Hiring a Contractor

Part 1 of 2

by Jill Santandrea, Broker Manager, EXIT Homestead Realty Professionals

Many homeowners take on small renovation projects themselves, and if you are qualified to do that, pat yourself on the back. Larger projects usually require hiring a contractor, including kitchen or bathroom overhauls and home additions. Regardless of the project, finding the right person for the job can be a challenge. I am going to offer you some tips to help you narrow your list. Hiring a contractor can be stressful. Try following these guidelines to help you hire the right person for the project.

Get referrals. Ask your family, friends and neighbors for the names of contractors or professionals they have used and make a list.

Get in touch. Once you have a list, call them and ask if they specialize in your type of project. For example, if you’re renovating your kitchen you’ll want someone that has completed several similar renovations; they’ll know applicable regulations and codes that pertain to your project. Ask how many other projects they are working on at the moment as this may impact their availability for your project.

Research your options. Contact the Better Business Bureau and your state’s consumer protection agency to review their reputation. Check online consumer reviews. If possible, ask for references and call previous clients. Go and see completed projects if it’s convenient. Make sure the contractor is licensed and insured. Be aware that if you use an unlicensed contractor to save money, you may be responsible for any work that is not up to code or injuries a worker incurs on the job.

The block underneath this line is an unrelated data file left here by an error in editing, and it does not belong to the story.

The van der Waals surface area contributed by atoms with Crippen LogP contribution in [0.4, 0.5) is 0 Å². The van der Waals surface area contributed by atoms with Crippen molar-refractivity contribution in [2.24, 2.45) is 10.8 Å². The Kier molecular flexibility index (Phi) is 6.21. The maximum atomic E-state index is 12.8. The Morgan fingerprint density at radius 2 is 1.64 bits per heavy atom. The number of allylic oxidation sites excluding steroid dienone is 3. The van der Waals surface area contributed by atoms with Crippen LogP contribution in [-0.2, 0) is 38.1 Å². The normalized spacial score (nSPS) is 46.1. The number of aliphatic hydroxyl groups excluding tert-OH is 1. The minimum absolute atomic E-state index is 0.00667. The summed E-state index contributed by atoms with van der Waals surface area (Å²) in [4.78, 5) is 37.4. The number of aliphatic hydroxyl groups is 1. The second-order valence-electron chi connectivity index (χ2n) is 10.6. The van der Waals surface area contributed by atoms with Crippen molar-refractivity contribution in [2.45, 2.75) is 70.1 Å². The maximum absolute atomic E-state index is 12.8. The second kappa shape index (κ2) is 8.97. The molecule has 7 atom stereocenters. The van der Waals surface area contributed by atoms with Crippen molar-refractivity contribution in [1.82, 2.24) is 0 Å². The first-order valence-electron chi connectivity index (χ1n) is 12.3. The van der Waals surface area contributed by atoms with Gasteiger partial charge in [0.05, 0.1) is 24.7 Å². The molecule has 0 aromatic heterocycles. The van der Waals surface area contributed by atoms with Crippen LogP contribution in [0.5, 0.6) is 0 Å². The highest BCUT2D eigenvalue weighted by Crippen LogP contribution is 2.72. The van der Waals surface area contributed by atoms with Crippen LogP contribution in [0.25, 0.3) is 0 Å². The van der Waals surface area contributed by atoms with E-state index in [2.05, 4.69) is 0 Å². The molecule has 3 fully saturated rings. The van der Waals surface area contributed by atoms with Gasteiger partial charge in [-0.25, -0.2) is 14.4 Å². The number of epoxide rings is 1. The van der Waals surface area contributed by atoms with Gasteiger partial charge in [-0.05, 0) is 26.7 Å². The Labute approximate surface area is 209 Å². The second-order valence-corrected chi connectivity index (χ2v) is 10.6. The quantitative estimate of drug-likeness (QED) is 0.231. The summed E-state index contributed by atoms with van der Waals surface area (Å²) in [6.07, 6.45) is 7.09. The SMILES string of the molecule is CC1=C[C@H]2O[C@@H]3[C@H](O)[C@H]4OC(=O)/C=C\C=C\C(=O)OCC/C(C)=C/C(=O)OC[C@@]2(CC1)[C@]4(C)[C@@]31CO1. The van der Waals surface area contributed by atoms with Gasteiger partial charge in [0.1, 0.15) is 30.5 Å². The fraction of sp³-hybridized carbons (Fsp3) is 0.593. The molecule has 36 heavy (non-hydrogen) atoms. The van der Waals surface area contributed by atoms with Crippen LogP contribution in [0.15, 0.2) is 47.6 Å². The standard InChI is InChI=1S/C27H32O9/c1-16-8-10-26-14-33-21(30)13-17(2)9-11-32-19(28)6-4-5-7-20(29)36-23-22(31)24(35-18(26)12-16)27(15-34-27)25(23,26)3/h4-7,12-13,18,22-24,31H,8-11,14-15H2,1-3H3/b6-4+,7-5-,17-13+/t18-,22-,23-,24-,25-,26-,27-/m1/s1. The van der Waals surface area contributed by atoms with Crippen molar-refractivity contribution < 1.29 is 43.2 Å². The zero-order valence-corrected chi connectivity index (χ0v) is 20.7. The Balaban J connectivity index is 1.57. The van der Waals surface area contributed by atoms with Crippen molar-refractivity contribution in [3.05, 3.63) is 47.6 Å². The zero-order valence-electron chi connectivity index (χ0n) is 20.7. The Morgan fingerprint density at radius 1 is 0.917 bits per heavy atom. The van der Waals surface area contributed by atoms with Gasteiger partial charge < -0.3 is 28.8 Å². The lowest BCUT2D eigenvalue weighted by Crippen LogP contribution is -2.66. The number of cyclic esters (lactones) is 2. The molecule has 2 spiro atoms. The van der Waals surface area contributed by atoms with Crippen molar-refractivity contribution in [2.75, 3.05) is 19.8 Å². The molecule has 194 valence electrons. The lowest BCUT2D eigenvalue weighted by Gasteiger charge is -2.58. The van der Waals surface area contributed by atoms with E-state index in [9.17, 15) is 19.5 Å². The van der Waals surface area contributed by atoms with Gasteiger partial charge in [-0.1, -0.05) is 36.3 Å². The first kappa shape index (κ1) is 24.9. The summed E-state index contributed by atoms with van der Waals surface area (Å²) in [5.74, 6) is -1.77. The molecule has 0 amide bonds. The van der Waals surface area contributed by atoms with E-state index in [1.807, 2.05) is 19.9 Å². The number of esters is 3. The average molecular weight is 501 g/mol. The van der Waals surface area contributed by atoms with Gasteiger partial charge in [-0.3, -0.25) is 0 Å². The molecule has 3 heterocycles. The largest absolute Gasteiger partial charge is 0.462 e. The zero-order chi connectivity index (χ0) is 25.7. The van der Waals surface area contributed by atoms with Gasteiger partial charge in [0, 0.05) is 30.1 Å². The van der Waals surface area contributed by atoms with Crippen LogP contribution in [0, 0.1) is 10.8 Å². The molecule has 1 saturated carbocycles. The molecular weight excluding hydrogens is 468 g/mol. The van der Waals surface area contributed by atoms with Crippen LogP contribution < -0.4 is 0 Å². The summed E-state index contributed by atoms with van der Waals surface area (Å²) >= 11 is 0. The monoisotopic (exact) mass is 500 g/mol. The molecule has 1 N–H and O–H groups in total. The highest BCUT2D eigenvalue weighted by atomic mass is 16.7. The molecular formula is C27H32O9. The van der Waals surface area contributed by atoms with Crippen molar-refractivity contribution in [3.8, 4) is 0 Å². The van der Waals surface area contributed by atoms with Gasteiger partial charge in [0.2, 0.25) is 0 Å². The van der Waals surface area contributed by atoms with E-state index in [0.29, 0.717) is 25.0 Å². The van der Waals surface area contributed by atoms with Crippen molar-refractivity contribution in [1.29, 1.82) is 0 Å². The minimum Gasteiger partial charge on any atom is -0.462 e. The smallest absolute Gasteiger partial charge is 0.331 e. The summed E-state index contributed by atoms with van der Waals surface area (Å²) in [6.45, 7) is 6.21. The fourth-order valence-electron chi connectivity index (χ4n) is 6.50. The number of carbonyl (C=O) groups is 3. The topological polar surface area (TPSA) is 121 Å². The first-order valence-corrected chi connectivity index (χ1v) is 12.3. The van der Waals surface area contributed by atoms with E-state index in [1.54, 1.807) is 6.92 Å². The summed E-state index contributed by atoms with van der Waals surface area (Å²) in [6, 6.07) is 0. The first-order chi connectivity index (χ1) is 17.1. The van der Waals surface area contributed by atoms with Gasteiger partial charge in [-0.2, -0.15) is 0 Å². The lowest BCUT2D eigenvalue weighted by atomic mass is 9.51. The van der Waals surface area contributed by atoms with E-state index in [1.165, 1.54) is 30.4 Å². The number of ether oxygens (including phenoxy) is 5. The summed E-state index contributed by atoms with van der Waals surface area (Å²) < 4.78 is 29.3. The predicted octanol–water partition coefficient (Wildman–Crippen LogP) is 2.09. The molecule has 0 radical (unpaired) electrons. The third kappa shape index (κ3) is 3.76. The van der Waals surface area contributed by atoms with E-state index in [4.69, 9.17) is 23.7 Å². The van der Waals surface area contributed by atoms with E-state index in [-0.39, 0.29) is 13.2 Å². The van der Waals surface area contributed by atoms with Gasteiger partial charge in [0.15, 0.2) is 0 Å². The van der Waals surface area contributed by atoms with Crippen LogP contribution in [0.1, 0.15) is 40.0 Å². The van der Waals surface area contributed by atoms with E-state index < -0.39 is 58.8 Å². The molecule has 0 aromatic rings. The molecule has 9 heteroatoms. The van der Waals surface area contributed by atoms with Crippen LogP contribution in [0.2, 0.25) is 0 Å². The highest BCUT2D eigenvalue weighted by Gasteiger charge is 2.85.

Meet the contractor in person. Meeting face-to-face allows you to ask more questions and provide insight into their character and attention to detail in the way they present their company. Since you’ll be working closely with them and they will be in your home, you’ll want to make sure you trust them and feel at ease with them.

Get estimates. Ask for an estimate and have them break down the costs, by materials, labor and expenses. They will likely ask about your budget and expected start times. When you review the estimates, keep in mind that materials alone tend to make up about 40 percent of the total cost. So, if a bid seems too low, the company may have cut corners. Similarly, a high price doesn’t necessarily mean high quality.

When I’m working with a seller who is thinking about a renovation, I am able to refer them to reputable contractors and tradespeople in their local area and advise on renovations that may or may not increase the value of their home. See you next week.